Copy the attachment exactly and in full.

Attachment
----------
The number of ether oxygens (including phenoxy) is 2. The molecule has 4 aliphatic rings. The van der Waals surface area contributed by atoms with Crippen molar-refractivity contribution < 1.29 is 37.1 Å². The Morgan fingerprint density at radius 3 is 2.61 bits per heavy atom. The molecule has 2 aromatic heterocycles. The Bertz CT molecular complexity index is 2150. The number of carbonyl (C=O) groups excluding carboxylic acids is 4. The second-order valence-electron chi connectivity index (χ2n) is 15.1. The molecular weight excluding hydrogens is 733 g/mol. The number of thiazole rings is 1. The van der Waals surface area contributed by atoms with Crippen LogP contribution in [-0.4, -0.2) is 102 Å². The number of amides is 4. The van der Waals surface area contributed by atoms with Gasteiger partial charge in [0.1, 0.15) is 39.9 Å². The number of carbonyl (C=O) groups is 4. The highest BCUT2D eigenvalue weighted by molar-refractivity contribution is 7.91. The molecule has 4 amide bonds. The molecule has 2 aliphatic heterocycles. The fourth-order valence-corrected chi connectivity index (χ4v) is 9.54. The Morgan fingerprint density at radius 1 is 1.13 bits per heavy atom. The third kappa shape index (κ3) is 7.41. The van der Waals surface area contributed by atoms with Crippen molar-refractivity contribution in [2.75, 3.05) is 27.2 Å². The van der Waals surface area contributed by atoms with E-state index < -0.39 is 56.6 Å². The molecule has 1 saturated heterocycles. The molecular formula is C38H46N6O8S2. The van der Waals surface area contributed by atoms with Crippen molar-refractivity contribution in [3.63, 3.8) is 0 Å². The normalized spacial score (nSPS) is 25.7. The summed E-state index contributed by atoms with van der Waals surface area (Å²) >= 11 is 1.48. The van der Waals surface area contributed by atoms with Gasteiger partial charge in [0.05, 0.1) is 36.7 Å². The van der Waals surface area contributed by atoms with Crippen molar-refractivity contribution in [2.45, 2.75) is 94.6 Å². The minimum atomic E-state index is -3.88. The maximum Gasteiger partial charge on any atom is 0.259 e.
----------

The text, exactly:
The number of ether oxygens (including phenoxy) is 2. The molecule has 4 aliphatic rings. The van der Waals surface area contributed by atoms with Crippen molar-refractivity contribution < 1.29 is 37.1 Å². The Morgan fingerprint density at radius 3 is 2.61 bits per heavy atom. The molecule has 2 aromatic heterocycles. The Bertz CT molecular complexity index is 2150. The number of carbonyl (C=O) groups excluding carboxylic acids is 4. The second-order valence-electron chi connectivity index (χ2n) is 15.1. The molecular weight excluding hydrogens is 733 g/mol. The number of thiazole rings is 1. The van der Waals surface area contributed by atoms with Crippen LogP contribution in [-0.4, -0.2) is 102 Å². The number of amides is 4. The van der Waals surface area contributed by atoms with Gasteiger partial charge in [0.1, 0.15) is 39.9 Å². The number of carbonyl (C=O) groups is 4. The highest BCUT2D eigenvalue weighted by molar-refractivity contribution is 7.91. The molecule has 4 amide bonds. The molecule has 2 aliphatic heterocycles. The fourth-order valence-corrected chi connectivity index (χ4v) is 9.54. The Morgan fingerprint density at radius 1 is 1.13 bits per heavy atom. The third kappa shape index (κ3) is 7.41. The van der Waals surface area contributed by atoms with Crippen molar-refractivity contribution in [2.75, 3.05) is 27.2 Å². The van der Waals surface area contributed by atoms with E-state index < -0.39 is 56.6 Å². The molecule has 1 saturated heterocycles. The molecular formula is C38H46N6O8S2. The van der Waals surface area contributed by atoms with Crippen molar-refractivity contribution in [3.63, 3.8) is 0 Å². The normalized spacial score (nSPS) is 25.7. The summed E-state index contributed by atoms with van der Waals surface area (Å²) >= 11 is 1.48. The van der Waals surface area contributed by atoms with Gasteiger partial charge in [0.05, 0.1) is 36.7 Å². The van der Waals surface area contributed by atoms with Crippen molar-refractivity contribution in [2.45, 2.75) is 94.6 Å². The minimum atomic E-state index is -3.88. The maximum Gasteiger partial charge on any atom is 0.259 e.